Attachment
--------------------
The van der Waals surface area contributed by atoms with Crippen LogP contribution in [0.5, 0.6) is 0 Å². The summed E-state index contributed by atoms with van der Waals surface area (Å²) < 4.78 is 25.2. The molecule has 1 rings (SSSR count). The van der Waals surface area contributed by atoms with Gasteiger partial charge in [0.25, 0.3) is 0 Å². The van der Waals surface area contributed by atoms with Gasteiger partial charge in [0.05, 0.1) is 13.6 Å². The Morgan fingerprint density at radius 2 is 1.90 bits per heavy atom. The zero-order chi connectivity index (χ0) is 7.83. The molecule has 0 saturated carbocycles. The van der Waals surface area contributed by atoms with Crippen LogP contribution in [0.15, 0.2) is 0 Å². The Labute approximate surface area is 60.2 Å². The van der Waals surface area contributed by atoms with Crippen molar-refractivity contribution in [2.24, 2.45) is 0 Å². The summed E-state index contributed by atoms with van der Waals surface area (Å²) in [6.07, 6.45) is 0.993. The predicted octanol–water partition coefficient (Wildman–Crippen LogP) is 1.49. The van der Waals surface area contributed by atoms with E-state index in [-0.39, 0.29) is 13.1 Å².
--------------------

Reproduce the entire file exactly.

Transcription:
The van der Waals surface area contributed by atoms with Crippen LogP contribution in [0.5, 0.6) is 0 Å². The summed E-state index contributed by atoms with van der Waals surface area (Å²) < 4.78 is 25.2. The molecule has 1 rings (SSSR count). The van der Waals surface area contributed by atoms with Gasteiger partial charge in [0.25, 0.3) is 0 Å². The van der Waals surface area contributed by atoms with Gasteiger partial charge in [0.05, 0.1) is 13.6 Å². The Morgan fingerprint density at radius 2 is 1.90 bits per heavy atom. The zero-order chi connectivity index (χ0) is 7.83. The molecule has 0 saturated carbocycles. The van der Waals surface area contributed by atoms with Crippen LogP contribution in [0.15, 0.2) is 0 Å². The Labute approximate surface area is 60.2 Å². The van der Waals surface area contributed by atoms with Crippen molar-refractivity contribution in [2.24, 2.45) is 0 Å². The summed E-state index contributed by atoms with van der Waals surface area (Å²) in [6.07, 6.45) is 0.993. The predicted octanol–water partition coefficient (Wildman–Crippen LogP) is 1.49. The van der Waals surface area contributed by atoms with E-state index in [-0.39, 0.29) is 13.1 Å².